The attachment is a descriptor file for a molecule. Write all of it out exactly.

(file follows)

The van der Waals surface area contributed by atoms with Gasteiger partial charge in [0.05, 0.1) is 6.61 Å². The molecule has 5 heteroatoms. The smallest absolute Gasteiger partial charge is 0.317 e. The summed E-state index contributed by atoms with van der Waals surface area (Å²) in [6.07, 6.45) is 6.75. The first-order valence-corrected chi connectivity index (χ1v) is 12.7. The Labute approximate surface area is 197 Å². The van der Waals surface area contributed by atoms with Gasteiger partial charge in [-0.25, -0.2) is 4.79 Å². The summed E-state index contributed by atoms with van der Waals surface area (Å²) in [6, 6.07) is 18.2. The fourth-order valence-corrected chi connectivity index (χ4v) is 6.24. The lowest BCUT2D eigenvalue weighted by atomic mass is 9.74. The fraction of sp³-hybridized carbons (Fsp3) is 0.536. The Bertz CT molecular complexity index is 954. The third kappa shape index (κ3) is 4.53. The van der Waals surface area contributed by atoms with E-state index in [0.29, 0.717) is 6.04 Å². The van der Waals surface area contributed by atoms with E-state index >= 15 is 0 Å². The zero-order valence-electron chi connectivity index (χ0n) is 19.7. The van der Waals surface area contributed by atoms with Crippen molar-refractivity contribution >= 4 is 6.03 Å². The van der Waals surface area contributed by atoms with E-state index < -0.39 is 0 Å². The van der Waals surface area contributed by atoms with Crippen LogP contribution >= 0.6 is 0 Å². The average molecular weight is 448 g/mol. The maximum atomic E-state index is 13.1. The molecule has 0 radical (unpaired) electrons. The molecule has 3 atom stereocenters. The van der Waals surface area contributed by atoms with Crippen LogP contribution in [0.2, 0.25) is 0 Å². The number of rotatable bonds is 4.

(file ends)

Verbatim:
The van der Waals surface area contributed by atoms with Gasteiger partial charge in [0.05, 0.1) is 6.61 Å². The molecule has 5 heteroatoms. The smallest absolute Gasteiger partial charge is 0.317 e. The summed E-state index contributed by atoms with van der Waals surface area (Å²) in [6.07, 6.45) is 6.75. The first-order valence-corrected chi connectivity index (χ1v) is 12.7. The Labute approximate surface area is 197 Å². The van der Waals surface area contributed by atoms with Gasteiger partial charge in [-0.25, -0.2) is 4.79 Å². The summed E-state index contributed by atoms with van der Waals surface area (Å²) in [6, 6.07) is 18.2. The fourth-order valence-corrected chi connectivity index (χ4v) is 6.24. The lowest BCUT2D eigenvalue weighted by atomic mass is 9.74. The fraction of sp³-hybridized carbons (Fsp3) is 0.536. The Bertz CT molecular complexity index is 954. The third kappa shape index (κ3) is 4.53. The van der Waals surface area contributed by atoms with E-state index in [0.29, 0.717) is 6.04 Å². The van der Waals surface area contributed by atoms with E-state index >= 15 is 0 Å². The zero-order valence-electron chi connectivity index (χ0n) is 19.7. The van der Waals surface area contributed by atoms with Crippen molar-refractivity contribution >= 4 is 6.03 Å². The van der Waals surface area contributed by atoms with E-state index < -0.39 is 0 Å². The van der Waals surface area contributed by atoms with Crippen LogP contribution >= 0.6 is 0 Å². The average molecular weight is 448 g/mol. The maximum atomic E-state index is 13.1. The molecule has 0 radical (unpaired) electrons. The molecule has 3 atom stereocenters. The van der Waals surface area contributed by atoms with Crippen LogP contribution in [0.2, 0.25) is 0 Å². The number of rotatable bonds is 4.